Unfortunately, many domestic relations cases overlap into the realm of criminal law. While Orders of Protection are not themselves criminal actions, they are often thought of that way because they are usually based on alleged criminal behavior, involve police, and the violation of such an Order can land a person in jail.
However, Domestic Orders of Protection from Abuse serve an important purpose to many victims and potential victims out there. So what exactly is a domestic order of protection from abuse and how can one be obtained?
First, the proper name is “Order of Protection”. You get an Order of Protection by filing a Petition for an Order of Protection. There are a few different “elements” of an Order of Protection that must be considered to be successful in filing a Petition. Among these elements are jurisdiction, a proper defendant, and contents of a petition.
JURISDICTION – Where do I file?
South Carolina Code of Laws, Section 20-4-30 states the petition should be filed in one of four places: 1) where the abuse occurred, 2) where the petitioner resides, 3) where the Defendant resides, and 4) where the parties last shared a residence together. However, it is best to file in the county where the Defendant resides to avoid issues pertaining to proper venue.
PROPER DEFENDANT — Who can I file against?
An Order of Protection may only restrain certain classes of people. Those people are 1) a spouse, 2) a former spouse, 3) a person with whom the Petitioner shares a common child, 4) a male or female with which Petitioner lives with or lived with previously.
CONTENTS OF A PETITION — Do I have grounds for an Order?
South Carolina Code of Laws, Section 20-4-40(b) states that in order to obtain grounds for an Order of Protection:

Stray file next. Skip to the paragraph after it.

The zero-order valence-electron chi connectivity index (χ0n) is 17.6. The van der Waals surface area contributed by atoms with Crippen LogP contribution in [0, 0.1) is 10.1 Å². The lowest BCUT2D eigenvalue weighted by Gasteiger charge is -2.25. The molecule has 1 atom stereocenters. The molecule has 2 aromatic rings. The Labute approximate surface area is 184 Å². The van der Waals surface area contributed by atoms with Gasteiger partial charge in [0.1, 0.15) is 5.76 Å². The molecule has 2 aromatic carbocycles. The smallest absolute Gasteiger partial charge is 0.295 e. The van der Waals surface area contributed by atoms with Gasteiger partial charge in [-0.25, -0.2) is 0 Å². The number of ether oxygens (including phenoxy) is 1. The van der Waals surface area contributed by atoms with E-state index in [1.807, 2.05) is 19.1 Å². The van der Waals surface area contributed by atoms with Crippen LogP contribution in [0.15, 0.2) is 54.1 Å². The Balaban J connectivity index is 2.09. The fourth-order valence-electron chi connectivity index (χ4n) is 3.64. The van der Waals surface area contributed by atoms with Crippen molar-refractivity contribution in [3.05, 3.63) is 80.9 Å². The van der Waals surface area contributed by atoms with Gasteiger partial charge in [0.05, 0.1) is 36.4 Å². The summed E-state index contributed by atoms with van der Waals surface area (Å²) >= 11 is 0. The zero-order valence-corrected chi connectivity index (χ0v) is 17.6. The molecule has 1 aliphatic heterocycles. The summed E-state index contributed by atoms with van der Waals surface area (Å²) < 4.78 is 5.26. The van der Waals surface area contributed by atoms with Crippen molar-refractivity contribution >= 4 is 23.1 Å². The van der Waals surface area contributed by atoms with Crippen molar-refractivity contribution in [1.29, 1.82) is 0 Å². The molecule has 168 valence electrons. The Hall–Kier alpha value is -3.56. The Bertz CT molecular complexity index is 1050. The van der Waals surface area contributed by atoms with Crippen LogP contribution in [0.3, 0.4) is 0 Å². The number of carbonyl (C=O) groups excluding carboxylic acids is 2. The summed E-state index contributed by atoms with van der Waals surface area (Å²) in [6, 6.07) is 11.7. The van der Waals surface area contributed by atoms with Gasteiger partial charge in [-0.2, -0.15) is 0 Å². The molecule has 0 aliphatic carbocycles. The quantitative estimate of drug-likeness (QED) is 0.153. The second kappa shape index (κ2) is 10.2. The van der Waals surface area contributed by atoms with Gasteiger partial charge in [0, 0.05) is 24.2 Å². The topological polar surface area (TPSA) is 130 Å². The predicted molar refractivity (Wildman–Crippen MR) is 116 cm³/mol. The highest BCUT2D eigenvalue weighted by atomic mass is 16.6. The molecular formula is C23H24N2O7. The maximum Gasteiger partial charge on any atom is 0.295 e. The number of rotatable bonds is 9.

A petition for relief must allege the existence of abuse to a household member. It must state the specific time, place, details of the abuse, and other facts and circumstances upon which relief is sought and must be verified.
Included within the definition of abuse are bodily injury, physical harm, assault, and the threat of physical harm.
The State of South Carolina, by law, may not charge a filing fee and the clerk’s office of your county courthouse should have simplified forms available to complete your petition.
HEARINGS ON PETITIONS — What’s Next?
There are two options for a hearing. One is an emergency hearing, granted for “good cause shown” within 24 hours of service of the petition, and the other is a non-emergency hearing which must take place within 15 days of the filing of the petition. To show good cause
A prima facie showing of immediate and present danger of bodily injury, which may be verified by supporting affidavits, constitutes good cause for purposes of this section.
Whether or not the hearing is an emergency the Petitioner will have the burden to show by a preponderance of the evidence that abuse occurred.
ORDERS OF PROTECTION — What kind of Protection?
If the Court awards an Order of Protection it will specify what kinds of protection it intends. The options available to the Court are protections:
(1) temporarily enjoining the respondent from abusing, threatening to abuse, or molesting the petitioner or the person or persons on whose behalf the petition was filed;
(2) temporarily enjoining the respondent from communicating or attempting to communicate with the petitioner in any way which would violate the provisions of this chapter and temporarily enjoining the respondent from entering or attempting to enter the petitioner’s place of residence, employment, education, or other location as the court may order.
In addition to these restraints against the respondent a Court may also award other relief to the Petitioner, including but not limited to, temporary child support, custody, and visitation Orders.
DURATION — How Long am I Protected?
Orders of Protection remain in effect, at minimum, six months. At most, a full year. When an Order is set to expire the Petitioner may apply to the Court for an extension. If this occurs the Respondent is entitled to a hearing on the extension within 30 days of the date upon which the order will expire. Another way to terminate an Order of Protection is for the parties to reconcile. If this happens the Petitioner must appear at the offices of the issuing court, show proper identification, and sign a written request to dismiss based on the reconciliation.
Terms in an Order of Protection pertaining to custody, visitation, child support, and other issues may require a subsequent court order for termination.